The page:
When a program built around Mahler’s alarming Sixth Symphony, known as the “Tragic,” is titled “Premonition,” it’s probably time to start worrying.
Jacaranda, the Santa Monica new-music series, didn’t have any specific warnings attached to its two-part concert Sunday afternoon and evening at First Presbyterian Church, but anyone practiced in the art of anxiety hardly needed to be told. Mahler’s angst-soaked Sixth, in a two-piano version, was preceded by later string quartets from the perturbed world the symphony anticipated.
Gustav Mahler completed his symphony in the summer of 1904. His second daughter had just been born. Two years earlier he had married one of the most desirable woman in Vienna. As music director of the Vienna State Opera, he was widely recognized as the most important musician in the most important musical city. He wasn’t then appreciated as the greatest symphonist, but he knew he was.
And yet, he was full of dread. During what should have been a joyous season, he also finished the song cycle “Kindertotenlieder” (Songs on the Death of Children), understandably freaking out his wife, Alma. He locked himself away in his countryside composing hut with nothing but foreboding. A frustrated Alma sought out lovers, old and new. Two years later his elder daughter would die, and he would learn of his own fatal heart ailment. His conversion to Catholicism hadn’t muted the virulent anti-Semitic attacks from his enemies.
It’s all there in the Sixth. Mahler knew exactly what was at stake. The onrush of alarm is made all the more palpable by some of the most wondrous evocations of bucolic landscape in all of the symphonic literature, as well as some of the most sublime love music.
But first the string quartets, which were fabulously played by the Lyris Quartet. The earliest was Czech composer Pavel Haas’ “From the Monkey Mountains,” written in 1925. It is an enthusiastic score by a 26-year-old composer conjuring up a popular Moravian holiday spot. It begins in the style of Janácek, Haas’ mentor, and from there attempts to move music into the future. The last movement, titled “Wild Night,” includes a part for snare drum to add what might have passed for nightclub revelry.
This is music of a young composer still finding his voice. The dread we hear in this score is what we know in retrospect. While Haas had shown great promise over the next decade, he never had the opportunity to write much of lasting interest. The Jewish composer perished in Auschwitz.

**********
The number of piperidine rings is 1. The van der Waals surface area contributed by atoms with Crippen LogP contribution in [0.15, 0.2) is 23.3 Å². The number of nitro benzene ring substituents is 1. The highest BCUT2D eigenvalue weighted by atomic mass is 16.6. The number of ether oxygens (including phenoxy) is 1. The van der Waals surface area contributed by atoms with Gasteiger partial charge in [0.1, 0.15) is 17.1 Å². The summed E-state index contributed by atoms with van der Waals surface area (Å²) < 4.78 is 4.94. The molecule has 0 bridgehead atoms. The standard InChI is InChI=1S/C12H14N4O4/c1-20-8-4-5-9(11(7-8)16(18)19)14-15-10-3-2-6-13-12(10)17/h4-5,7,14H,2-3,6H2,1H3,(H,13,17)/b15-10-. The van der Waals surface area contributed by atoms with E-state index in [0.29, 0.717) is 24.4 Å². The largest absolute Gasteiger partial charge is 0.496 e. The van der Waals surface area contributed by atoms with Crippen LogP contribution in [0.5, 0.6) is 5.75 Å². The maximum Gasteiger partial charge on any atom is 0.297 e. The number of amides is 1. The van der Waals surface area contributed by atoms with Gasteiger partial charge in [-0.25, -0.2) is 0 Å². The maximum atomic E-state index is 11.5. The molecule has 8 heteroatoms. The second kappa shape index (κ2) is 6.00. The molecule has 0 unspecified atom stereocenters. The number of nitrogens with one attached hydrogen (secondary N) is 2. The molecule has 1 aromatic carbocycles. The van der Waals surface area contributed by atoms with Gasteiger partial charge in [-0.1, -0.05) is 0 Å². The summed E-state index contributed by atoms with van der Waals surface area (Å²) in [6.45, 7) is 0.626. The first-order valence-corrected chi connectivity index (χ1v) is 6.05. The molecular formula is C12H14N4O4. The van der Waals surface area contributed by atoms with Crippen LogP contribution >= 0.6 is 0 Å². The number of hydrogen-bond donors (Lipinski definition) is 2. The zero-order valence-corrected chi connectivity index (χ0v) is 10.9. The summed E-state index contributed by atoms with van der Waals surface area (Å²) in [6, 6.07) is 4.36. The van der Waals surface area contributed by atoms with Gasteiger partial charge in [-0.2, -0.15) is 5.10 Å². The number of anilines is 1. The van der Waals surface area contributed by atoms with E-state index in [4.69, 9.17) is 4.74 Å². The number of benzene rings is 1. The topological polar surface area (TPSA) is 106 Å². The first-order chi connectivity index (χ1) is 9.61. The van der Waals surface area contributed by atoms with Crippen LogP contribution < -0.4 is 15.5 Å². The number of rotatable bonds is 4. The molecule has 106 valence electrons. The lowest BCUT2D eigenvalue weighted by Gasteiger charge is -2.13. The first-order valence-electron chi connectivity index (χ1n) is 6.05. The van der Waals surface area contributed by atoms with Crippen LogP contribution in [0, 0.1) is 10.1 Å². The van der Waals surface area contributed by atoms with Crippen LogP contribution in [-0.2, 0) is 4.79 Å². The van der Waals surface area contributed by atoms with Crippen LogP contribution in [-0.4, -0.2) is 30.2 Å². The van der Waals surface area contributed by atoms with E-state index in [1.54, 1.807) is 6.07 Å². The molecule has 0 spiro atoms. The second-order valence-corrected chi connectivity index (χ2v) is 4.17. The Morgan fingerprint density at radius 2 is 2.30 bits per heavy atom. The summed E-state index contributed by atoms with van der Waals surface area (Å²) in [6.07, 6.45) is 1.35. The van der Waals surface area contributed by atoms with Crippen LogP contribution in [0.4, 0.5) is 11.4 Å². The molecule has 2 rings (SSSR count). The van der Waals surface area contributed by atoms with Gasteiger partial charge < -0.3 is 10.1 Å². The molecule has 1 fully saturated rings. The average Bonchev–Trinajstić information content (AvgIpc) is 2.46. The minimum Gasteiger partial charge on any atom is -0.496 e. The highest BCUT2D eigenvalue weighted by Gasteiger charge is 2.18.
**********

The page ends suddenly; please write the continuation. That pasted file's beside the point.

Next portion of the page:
The String Quartet No. 2 by Georg Friedrich Haas was written when he was exactly the same age, 45, as Pavel Haas was when he died. That is the only connection. The later Haas is a contemporary Austrian avant-gardist of no relation who explores the physical properties of sound. Nine years ago, his Third Quartet caused a sensation in Pasadena when it was performed in pitch-black darkness. The earlier Second, written in 1998, is compelling for its exploration of overtones. It is all unearthly harmony, with the cello sometimes calling arresting halt.
Reading dark connotations or earthly light into the music is a listener’s prerogative. In his characteristically long, historically and socially informative program notes, Jacaranda’s mastermind, Patrick Scott, finds possible premonition here in Haas proudly coming out a couple of years ago as a member of the BDSM community. Is that what now makes the quartet’s crystalline tones seem like they came from another world?
In the final and most recent quartet, Jörg Widmann’s “Hunt Quartet,” a next-generation German composer, now 45, makes its intentions more clearly known. The quartet, from 2003, begins with a quote from the Schumann piano piece “Papillons.” What follows is a little something for everyone in this premonition circuit. Schumann gets jazzed up and beaten up (whip claps included). Mahlerian foreboding is ever present. The players scream as if in pain and shout as if in anger. It ends in violence, the cowering cellist attacked by three screaming players brandishing their bows in the air like sticks. The Lyris made this downright unnerving.
For Mahler’s Sixth, a two-hand arrangement by Alexander Zemlinsky was spiced up with a percussion part that allowed for driving snare drums, rustic cowbells and a pair of hammer blows on a bass drum. Pianists Inna Faliks and Daniel Schlosberg read through their 75-minute performance capably. Eduardo Meneses was the percussionist.
But much is lost in the translation. Zemlinsky’s arrangement is utilitarian, with little pianistic interest. When it comes to performance of a massive symphonic work like this meant for a large orchestra and full of incredible expressive detail, two cooks can spoil the pot through compromise rather than a singular vision. But mainly what was lost was Mahler’s sheer sonic palette.
Mahler did approve of this transcription, which was made before the symphony’s premiere in 1905 as a useful way to preview the score. But my guess is that in this case he had no premonition that it would go any further than that. For what it’s worth, that year he was 45.